IBM’s Watson, first made famous for defeating two human champions on Jeopardy, has a new role at Cedars-Sinai’s Samuel Oschin Comprehensive Cancer Institute in Los Angeles, California.
Watson will be advising oncologists, using an enormous database of both Cedar-Sinai’s own historical data and current records as well as current medical literature to formulate recommendations.
Also involved is Nuance Communications, who’s speech and imaging recognition software will be integrated into the applications to be developed.
The imedicalapps team has previously discussed the healthcare implications of Watson and its ability to affect patient outcomes. While we have also discussed some of its limitations, Watson’s new role at Cedars-Sinai is the first tangible example of what it can potentially do.
The aim is nothing short of extraordinary – to take not only the full wealth of medical knowledge in reference texts, clinical trials, case reports, and other research but also use all local, national, and even international data sources to come up with an individualized evidence-based recommendation.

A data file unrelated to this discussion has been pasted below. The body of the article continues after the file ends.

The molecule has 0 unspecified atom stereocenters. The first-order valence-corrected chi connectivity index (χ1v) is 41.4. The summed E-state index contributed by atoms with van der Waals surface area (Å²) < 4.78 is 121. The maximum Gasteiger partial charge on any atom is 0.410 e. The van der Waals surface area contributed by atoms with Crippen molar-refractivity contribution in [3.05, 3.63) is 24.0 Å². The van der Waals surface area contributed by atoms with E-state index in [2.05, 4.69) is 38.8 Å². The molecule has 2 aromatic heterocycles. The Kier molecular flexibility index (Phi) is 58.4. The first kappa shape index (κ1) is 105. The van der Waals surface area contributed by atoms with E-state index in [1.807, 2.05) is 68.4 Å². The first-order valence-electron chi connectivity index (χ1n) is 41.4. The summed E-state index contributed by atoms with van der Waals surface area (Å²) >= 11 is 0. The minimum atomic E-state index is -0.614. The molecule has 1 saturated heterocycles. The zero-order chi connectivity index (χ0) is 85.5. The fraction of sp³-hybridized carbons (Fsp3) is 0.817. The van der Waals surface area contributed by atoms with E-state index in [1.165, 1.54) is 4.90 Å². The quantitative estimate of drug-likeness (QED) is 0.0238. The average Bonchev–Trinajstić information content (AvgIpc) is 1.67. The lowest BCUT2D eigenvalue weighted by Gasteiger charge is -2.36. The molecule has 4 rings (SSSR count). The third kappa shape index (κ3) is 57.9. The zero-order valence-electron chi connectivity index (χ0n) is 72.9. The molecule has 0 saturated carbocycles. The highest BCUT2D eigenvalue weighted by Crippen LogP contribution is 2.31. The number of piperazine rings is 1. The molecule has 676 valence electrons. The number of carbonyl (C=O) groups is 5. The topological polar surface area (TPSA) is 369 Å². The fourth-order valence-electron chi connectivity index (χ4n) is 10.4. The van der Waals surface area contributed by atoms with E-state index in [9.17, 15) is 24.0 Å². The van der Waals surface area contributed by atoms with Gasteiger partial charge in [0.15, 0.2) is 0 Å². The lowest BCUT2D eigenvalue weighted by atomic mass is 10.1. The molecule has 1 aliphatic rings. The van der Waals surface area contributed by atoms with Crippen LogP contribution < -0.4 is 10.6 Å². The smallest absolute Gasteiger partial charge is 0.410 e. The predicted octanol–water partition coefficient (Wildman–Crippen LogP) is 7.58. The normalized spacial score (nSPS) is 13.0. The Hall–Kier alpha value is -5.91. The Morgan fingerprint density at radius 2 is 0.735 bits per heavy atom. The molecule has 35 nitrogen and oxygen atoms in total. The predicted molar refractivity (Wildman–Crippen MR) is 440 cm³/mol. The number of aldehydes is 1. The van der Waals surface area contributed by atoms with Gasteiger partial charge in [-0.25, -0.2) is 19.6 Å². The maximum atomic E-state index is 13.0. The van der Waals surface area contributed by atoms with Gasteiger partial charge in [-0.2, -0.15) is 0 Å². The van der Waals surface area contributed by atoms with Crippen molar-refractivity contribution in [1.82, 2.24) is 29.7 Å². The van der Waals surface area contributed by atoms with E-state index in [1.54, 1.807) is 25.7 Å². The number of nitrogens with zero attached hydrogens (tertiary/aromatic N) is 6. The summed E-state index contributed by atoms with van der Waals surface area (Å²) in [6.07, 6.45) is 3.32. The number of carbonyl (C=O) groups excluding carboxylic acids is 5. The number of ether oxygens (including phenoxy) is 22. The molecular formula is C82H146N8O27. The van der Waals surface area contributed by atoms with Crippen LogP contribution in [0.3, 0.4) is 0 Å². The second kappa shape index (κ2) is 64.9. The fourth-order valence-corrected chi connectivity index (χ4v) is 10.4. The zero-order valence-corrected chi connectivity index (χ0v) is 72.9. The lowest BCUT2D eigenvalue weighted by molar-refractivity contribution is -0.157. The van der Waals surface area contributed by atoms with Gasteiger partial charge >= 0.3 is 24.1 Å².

“Working with speech and imaging recognition software provider Nuance Communications, IBM said the supercomputer can assist healthcare professionals in culling through gigabytes or terabytes of patient healthcare information to determine how to best treat specific illnesses. For example, Watson’s analytics technology, used with Nuance’s voice and clinical language understanding software, could help a physician consider all related texts, reference materials, prior cases, and latest knowledge in journals and medical literature when treating an illness.”
A critical feature, then, is the quality of the data – but even the most rigorous randomized controlled trials have their detractors who point out the extensive exclusion criteria, debatable statistical designs, and other features that make room for the “art” of medicine. It will be interesting to see how the physicians and developers tackle this issue because the quality of the recommendations will ultimately hinge on the quality available to the algorithms they develop.
Steve Gold, director of worldwide marketing for IBM Watson Solutions, believes that Watson will be apt at giving recommendations to physicians to prescribe treatments that have the best outcomes.
“For example, between the first and second prescribed treatments of a cancer patient, 50% of the time the prescribed medication changes for the second treatment based on the patient’s reaction to the initial treatment. Watson may be able to better prescribe initial treatments based on past patient data and information specific to the patient being treated.”
“May” is certainly the operative word, but we are optimistic that Watson will soon provide extraordinarily valuable input and insights that are likely to improve patient care.